I pounded the spices with gusto since I already have lots of practice making my Sambal Belacan. I even wrung shredded coconut to extract milk for my panang curry and coconut sticky rice. The last time I did this was a long, long time ago. It was good fun though and I really enjoyed it. I also shaped the patties for my fish cakes. As soon as I was done with the preparation work, I moved to my cooking station.
By then, the glutinous rice was fully cooked. I boiled the coconut milk with some palm sugar, pandan leaves, and a pinch of salt. After which, I poured it over the steamed glutinous rice. It seemed a little wet at first but the rice eventually soaked up all the sauce. Dessert was ready!
Next, I cooked the Gaeng Panang Gai, followed by the Tom Yum Goong. Then, I did the stir fry, Gai Pad Med Ma-Muang. As for the fish cakes, a helper deep fried them for me.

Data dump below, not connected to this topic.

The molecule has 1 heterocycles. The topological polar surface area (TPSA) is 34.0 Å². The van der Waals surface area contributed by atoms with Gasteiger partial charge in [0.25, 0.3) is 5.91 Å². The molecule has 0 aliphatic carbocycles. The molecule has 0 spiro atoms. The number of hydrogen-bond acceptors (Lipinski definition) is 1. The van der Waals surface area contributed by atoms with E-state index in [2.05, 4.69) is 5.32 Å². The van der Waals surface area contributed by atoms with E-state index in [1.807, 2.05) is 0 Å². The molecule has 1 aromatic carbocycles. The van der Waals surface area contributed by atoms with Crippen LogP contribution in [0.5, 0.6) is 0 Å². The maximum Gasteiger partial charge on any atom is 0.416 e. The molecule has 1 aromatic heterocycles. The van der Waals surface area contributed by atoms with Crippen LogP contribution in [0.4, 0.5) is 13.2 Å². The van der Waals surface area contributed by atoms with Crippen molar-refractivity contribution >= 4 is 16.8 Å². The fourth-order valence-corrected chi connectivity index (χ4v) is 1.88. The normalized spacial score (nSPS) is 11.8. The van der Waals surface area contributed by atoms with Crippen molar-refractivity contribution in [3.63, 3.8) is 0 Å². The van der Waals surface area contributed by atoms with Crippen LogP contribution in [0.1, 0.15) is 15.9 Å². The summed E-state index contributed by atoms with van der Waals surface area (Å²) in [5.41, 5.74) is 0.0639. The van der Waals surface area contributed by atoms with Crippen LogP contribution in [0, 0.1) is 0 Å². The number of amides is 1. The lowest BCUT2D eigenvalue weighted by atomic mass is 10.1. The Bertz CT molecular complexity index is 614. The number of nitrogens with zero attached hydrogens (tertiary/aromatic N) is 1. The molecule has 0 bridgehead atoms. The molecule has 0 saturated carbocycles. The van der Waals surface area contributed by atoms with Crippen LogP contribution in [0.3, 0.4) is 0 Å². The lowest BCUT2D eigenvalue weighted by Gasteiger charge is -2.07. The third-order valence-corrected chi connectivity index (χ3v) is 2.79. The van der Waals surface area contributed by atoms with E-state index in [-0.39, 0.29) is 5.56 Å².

Finally, it was chow time! I ate all I could except for the sticky rice dessert. I brought that back to the hotel to share with Ro-Ri San. 🙂 Every dish was delicious!
I worked hard and needed a traditional Thai massage that afternoon to ease those sore muscles from pounding the spice paste…haha! 😉 The 2 hour long massage was painful yet therapeutic. I felt that I was being folded like origami along crease lines that I did not know existed on my body. It was almost funny at times. Glad I was able to walk back to the hotel at the end of it.
After a shower, it was again dinner time. Ro Ri San and I strolled over to Cabbages and Condoms (that was the name of the restaurant – no kidding!!) for a lighter dinner this time. We ordered 3 dishes – Miang Kham (Thai Betel Leaves Salad), a fried pork with garlic, and a soup. My first time eating Miang Kham and I found it be quite delicious and refreshing. I like it with tiny bits of bird’s eye chili for a little “kick”. After dinner it was time for me to retire as I had arranged an early morning visit to the Damnoen Saduak Floating Market.
Unfortunately, it had rained all night right through to the morning. Even so, I was not informed of a cancellation which means the tour will go on. The buffet breakfast at the hotel packed some muffins and pastries into a brown bag for me to eat on-the-go.